The Boston Teachers Union has a storied history in the city of Boston and in United States labor history. The organization has fought for collective bargaining rights, higher pay, and better working conditions for Boston’s teachers for decades. However, progress does not absolve the union from imperfections. One of the darkest stains on the BTU’s history was its organizational reaction to court-ordered desegregation – sometimes referred to as “busing” – in Boston’s public schools. Desegregation divided teachers and led to immense outpourings of violence, all in the historic pursuit of greater equality for educators and students. Extensive books could be, and have been, written on this topic, so this blog post only scratches the surface.
It is important to note that in the years since, the BTU has taken action to remember its legacy, both good and bad. In 2020 the union passed a resolution calling for “Building an Anti-Racist Union,” which included plans for an internal Truth and Reconciliation Committee to investigate its role in desegregation. The 50th anniversary of desegregation is fast approaching, which makes this a critical time to examine complicated histories. The BTU is already planning efforts to remember desegregation officially in 2024. While histories like desegregation are painful for many people in Boston, it is vital that we shed light on them. Honest truths are difficult to face, but they are part of the path to healing.
What Was Desegregation?
In 1974, Judge W. Arthur Garrity of the United States District Court ruled in Morgan v. Hennigan that all children in Boston were entitled to “a quality integrated education for every student in the city.” In schools where the student body was over 50% white, integration would need to take place in some form to even out the racial makeup of the student body. His ruling upset the status quo that existed at the time – a segregated school system, split by historical divisions of race and class throughout Boston. Garrity’s ruling made clear that Boston Public Schools had been unconstitutionally segregating its students until that point, and as a result, practices would need to change drastically.
These changes were implemented through a practice known as desegregation, sometimes called “busing,” “forced busing,” or “forced desegregation.” Students would take a bus to schools outside of their own district, often to areas predominantly occupied by people of a different race than themselves. Similarly, Judge Garrity also ruled that Boston Public Schools needed to hire more Black teachers to combat the de-facto segregation being perpetrated by an imbalance of white instructors teaching Black students.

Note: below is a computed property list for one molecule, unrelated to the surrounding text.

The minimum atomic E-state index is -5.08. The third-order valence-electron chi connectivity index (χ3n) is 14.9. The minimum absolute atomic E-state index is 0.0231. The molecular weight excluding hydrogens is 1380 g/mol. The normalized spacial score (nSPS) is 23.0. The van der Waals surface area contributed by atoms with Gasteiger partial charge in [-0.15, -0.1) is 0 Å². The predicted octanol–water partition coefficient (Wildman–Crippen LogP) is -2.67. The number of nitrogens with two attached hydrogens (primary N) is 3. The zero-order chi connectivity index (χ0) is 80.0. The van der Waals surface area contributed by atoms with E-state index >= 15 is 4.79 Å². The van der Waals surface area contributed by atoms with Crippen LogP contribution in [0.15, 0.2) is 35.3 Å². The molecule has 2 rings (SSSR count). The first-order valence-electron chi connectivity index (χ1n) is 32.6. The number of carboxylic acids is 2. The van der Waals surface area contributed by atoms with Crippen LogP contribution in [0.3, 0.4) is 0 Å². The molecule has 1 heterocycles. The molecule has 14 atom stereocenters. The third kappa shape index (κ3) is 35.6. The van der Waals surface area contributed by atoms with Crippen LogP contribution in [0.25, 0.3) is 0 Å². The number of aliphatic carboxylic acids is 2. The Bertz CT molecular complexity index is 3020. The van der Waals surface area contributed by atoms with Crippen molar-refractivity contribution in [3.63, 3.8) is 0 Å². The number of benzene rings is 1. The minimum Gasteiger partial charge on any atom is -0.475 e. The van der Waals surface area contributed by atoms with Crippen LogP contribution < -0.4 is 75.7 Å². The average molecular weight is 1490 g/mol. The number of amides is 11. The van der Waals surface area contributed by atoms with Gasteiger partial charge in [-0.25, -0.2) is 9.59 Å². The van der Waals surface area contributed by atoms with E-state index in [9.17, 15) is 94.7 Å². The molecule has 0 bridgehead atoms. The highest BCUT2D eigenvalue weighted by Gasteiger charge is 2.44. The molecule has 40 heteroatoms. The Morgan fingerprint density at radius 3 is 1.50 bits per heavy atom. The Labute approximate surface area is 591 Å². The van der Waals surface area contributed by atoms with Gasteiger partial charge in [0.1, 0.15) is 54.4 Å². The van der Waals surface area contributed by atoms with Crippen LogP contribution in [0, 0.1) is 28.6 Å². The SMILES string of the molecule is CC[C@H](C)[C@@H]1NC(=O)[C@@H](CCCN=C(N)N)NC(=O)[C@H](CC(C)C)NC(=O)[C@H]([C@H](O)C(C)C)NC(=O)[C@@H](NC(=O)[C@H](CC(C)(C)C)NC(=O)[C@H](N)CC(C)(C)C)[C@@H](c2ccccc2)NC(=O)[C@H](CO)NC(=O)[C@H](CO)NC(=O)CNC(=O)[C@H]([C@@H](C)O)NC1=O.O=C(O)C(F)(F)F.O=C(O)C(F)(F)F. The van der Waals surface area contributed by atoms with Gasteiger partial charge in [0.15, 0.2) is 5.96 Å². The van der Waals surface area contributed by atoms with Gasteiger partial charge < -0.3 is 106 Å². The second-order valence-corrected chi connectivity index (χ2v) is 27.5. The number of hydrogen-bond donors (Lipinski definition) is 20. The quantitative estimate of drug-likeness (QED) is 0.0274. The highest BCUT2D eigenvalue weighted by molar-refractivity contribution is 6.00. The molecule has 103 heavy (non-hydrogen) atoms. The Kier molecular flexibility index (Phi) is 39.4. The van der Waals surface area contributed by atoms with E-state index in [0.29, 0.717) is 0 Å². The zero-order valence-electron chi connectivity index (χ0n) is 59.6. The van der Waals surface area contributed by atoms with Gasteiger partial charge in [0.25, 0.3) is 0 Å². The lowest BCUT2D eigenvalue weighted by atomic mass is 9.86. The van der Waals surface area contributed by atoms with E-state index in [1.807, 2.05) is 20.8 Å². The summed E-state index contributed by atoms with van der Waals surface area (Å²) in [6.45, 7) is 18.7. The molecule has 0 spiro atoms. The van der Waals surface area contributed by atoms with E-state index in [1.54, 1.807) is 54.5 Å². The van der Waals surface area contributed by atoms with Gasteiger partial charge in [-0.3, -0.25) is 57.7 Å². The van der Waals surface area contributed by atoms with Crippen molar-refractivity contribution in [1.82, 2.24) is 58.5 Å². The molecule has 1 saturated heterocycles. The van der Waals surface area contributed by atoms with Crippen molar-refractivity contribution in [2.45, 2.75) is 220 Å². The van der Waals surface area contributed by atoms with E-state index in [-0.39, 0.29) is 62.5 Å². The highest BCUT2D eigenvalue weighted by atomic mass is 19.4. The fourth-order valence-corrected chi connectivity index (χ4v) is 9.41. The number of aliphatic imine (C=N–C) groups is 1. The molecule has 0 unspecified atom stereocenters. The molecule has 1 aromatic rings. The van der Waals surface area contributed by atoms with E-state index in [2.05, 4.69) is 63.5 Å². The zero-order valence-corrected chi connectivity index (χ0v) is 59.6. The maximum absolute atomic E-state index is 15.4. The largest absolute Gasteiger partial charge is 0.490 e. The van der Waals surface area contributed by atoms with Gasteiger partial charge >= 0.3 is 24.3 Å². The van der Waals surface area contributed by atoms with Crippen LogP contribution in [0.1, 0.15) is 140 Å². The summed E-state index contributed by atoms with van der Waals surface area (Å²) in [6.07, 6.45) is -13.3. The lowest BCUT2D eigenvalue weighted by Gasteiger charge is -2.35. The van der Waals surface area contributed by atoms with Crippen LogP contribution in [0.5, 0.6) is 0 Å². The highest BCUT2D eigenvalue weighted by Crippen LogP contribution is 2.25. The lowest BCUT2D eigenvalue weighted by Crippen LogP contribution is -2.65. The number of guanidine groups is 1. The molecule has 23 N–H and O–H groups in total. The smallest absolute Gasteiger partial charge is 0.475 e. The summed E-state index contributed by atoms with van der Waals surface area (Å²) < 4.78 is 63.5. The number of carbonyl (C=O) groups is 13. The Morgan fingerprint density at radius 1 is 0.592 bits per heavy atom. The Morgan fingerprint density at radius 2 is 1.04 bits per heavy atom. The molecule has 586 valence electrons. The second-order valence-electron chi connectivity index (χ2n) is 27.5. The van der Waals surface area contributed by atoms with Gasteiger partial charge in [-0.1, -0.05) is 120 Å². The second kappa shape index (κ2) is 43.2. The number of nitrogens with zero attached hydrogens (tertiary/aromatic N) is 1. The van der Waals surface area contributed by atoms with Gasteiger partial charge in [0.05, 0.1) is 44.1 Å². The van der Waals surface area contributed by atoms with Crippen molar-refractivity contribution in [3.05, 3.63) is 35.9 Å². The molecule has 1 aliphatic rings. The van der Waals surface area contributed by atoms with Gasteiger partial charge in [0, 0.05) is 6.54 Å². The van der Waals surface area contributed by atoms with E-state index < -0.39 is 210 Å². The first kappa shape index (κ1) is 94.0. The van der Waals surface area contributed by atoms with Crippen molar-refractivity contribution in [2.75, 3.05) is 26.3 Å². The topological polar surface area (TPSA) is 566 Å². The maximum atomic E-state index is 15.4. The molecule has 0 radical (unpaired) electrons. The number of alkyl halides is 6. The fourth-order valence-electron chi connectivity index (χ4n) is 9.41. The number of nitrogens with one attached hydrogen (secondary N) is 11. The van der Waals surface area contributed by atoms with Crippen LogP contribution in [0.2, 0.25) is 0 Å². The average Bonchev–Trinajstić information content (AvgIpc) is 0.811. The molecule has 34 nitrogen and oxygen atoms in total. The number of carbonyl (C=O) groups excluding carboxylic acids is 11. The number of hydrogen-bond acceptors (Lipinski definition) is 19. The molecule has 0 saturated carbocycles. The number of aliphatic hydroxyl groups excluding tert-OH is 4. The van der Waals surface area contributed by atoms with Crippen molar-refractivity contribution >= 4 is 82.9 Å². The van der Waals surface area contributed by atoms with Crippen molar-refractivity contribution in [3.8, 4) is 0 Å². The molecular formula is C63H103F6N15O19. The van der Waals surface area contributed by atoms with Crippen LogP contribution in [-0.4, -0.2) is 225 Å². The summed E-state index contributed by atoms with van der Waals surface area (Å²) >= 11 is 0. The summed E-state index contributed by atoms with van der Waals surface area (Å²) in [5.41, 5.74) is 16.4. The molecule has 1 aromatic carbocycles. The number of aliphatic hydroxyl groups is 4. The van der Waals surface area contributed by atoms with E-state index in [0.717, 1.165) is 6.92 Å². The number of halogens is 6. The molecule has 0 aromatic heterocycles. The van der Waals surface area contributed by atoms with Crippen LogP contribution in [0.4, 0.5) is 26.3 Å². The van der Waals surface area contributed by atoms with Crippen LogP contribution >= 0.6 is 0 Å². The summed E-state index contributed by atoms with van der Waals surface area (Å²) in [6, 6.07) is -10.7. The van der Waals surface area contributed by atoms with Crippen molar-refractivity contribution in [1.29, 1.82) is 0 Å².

Public reaction to both of these efforts was swift. The November 1974 edition of the Boston Union Teacher reported that there were “four teachers out of school with broken limbs and one with a ruptured disk,” as well as thirty cases of assault carried out against educators in the first three months of school alone. In the entire previous school year, there had been only sixty-five similar cases. The most affected neighborhoods were traditionally working class white neighborhoods, such as South Boston, and historically black neighborhoods, like Roxbury. In 1974, after the desegregation ruling, Roxbury High had an assigned enrollment of 550 white students and 400 students of color. When the school opened that fall, 214 students of color enrolled. Only 20 white students, by contrast, had enrolled. The majority of white students set to begin classes at Roxbury High were coming from South Boston, one of the main locations where protests against desegregation occurred.
Reactions Within the BTU
Teachers had mixed responses to Judge Garrity’s decision. Quite directly, BTU President John Doherty wrote in the Boston Union Teacher that “many teachers personally disagreed with the remedies initiated by the desegregation order.” The BTU also organizationally denounced Garrity’s decision. Desegregation efforts, dissidents claimed, negatively affected teachers’ ability to connect with students, communicate with families, and effectively teach in contested districts. The Boston Union Teacher tends to reflect this view.
Black students and teachers, meanwhile, felt as though they had to fight for an education. In some cases, Black students were afraid to attend schools which had previously been predominantly white for fear of retaliation by white students and parents. Their fears were perfectly logical – the instances of violence described above are proof of that.
The Use of Language
Take note of the way many issues of the Boston Union Teacher written around this time refer to desegregation as “forced busing.” The use of language is subtle, but notable. Similarly, a December 1974 issue of the Boston Union Teacher uses the word “ghetto” to describe a Chicago school located in an underserved area of the city. The heroic teacher being depicted in this book review seems to civilize the poor students he educates, and shows them how to live a successful life upon his arrival at the school. An editorial on violence in early 1976 at Hyde Park High School surmises that the result of Brown v. Board of Education was that schools began to be treated like “laboratories for curing this social problem.”
This language was not meant to be harmful – but it was. In the same way, the BTU’s historical opposition to desegregation was not meant to be racist. That does not remove the discriminatory implications from its language. In examining the history and legacy of the BTU, it is inevitable that we will find parts of it that do not reflect well on the organization or on Boston itself. However, the BTU has grown from this episode in its history. Today, its members advocate for racial equality in education. Its President is a woman of color. In the failings of the past, the BTU has found ways to move forward more equitably in the present.